What Is Self-Confidence? And How Do I Improve Mine?

Self-confidence- we all hear this term thrown around a lot, and it’s a quality we think it’s very important to build here at Be-Zing, but it can be quite difficult to pin down just what it is. We think the easiest way to define it is as a certain attitude a person has with regard to their skills and abilities. A person with high self-confidence has an overall positive view of themselves, and trusts in their skills and abilities to overcome obstacles and face new challenges when they appear. They know how to handle criticism and see mistakes they’ve made more as learning opportunities rather than something that knocks them down and harms them. A lack of self-confidence might leave you doubting your abilities or feeling a bit useless, as well as fearing failure and being sensitive to even well-intentioned criticism.

It’s important to note though that the level of self-confidence you’re at rarely reflects your actual abilities- it’s more attached to your state of mind and can be affected by past experiences, relationships and events. Luckily, there are a quite a few very practical ways you can boost your self-confidence if you’re feeling low. We’ve compiled a little list for you here today that’s worth having a look through whether you feel like you need a boost, or you’re already on Usain Bolt levels of self-confidence!

1. Step Out of Your Comfort Zone

Another way it’s possible to measure self confidence is how comfortable you are in new situations- the attitude you have regarding your own strengths and abilities is going to translate to how secure you feel when trying something new or uncomfortable. It’s a bit like a muscle, the more you exercise it, the stronger it becomes- it doesn’t matter how big or small the challenges you give yourself every day are, you just have to be consistent in doing it! It could be as simple as trying new foods or striking up a conversation with a stranger, or something like interviewing for a job or joining a new club or sports team. Everybody’s at a different level so what might be easy for one person can seem daunting to you.

2.Stop Comparing Yourself to Others!

As the old saying goes, “Comparison is the thief of joy”. There is no quicker surefire way to make yourself feel low, even if you’ve recently achieved a lot, than comparing your success to somebody you perceive to be doing better than you. The irony is in the fact that the person you’re comparing yourself to undoubtedly feels the same way about somebody else! When you’re in this state of mind, you’ll always be able find someone who appears to be doing ‘better’ than you no matter how much you’re achieving- it never ends. The only person you should be comparing your achievements to is yourself, as you keep track and build on top of your own accomplishments!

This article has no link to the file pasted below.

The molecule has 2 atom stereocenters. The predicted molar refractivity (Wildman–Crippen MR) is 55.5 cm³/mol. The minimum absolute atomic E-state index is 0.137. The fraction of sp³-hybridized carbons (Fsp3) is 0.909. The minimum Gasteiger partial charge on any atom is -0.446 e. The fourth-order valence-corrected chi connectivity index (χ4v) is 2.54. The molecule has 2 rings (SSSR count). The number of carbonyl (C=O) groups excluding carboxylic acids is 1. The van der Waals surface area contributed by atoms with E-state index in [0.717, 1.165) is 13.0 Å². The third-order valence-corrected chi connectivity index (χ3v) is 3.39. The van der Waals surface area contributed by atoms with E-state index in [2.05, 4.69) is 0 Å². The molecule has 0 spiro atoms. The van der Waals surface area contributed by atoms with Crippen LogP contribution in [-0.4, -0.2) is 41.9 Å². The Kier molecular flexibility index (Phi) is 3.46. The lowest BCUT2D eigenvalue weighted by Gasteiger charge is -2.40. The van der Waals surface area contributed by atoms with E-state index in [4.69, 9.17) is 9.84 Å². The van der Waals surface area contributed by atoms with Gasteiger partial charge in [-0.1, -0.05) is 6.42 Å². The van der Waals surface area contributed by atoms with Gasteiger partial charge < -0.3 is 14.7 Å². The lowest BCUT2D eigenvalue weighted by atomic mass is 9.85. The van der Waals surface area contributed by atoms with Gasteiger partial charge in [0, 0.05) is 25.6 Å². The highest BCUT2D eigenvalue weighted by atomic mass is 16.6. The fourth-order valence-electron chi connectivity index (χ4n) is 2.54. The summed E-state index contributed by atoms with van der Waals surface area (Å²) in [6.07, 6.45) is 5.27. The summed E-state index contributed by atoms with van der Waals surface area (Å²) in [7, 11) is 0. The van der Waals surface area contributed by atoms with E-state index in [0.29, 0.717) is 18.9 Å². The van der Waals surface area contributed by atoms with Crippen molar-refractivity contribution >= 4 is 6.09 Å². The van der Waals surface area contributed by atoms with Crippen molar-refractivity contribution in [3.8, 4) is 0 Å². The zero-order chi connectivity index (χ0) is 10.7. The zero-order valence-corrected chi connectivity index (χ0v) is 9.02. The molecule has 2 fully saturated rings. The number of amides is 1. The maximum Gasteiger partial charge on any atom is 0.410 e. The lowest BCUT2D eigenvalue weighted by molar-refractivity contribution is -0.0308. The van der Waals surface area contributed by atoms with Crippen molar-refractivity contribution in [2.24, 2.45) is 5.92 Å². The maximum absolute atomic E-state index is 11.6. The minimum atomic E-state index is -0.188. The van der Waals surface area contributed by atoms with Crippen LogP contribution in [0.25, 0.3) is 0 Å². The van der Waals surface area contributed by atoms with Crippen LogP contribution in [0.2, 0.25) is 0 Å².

3. Take Care of Your Body

Your body is a complex system that’s more than the sum of its parts, and all the individual parts of your body are relying on each other to keep you running at your maximum potential. This means if you’re not providing yourself with the proper fuel or regular maintenance, it’s going to have a knock-on effect on every part of your life. Eating a balanced diet, practicing proper hygiene and exercising regularly are all things that you might think only affect your physical body, but they’re very important for your mental state and cognitive ability too. Researchers in recent years have found many links between a healthy physical lifestyle and reduced anxiety, in turn increasing your belief in your own abilities.

4. Positive Self-Talk

Whether you notice it or not, self-talk is something that most of us do all the time during our waking hours. We all have an ‘internal monologue’ that’s essentially your brain talking to you. The general vibe of your self-talk creates a bit of a loop- how you talk to yourself determines how you see yourself, and how you see yourself determines how you’re likely to talk to yourself in the future. These behaviours can be difficult to unlearn, so a good place to start can be identifying negative self-talk, for example making a minor mistake and thinking “I’m stupid” or immediately visualising the worst-case scenario in every situation. Once you’ve caught these habits, you can begin trying to replace them with more functional and encouraging ones. Self-talk is on its own a big topic that we’ll cover in full in another post, so stay tuned.

Self-confidence is a broad topic to talk about and it seems to come very naturally to some and not so much to others! These are just some of the things you can do to boost this quality in yourself, and as a bonus tip for those that have read so far: Don’t worry if these don’t work straight away. Self-confidence builds at different speeds for different people, and as time takes its course, you’ll begin to notice certain things don’t bother you as much as they used to.

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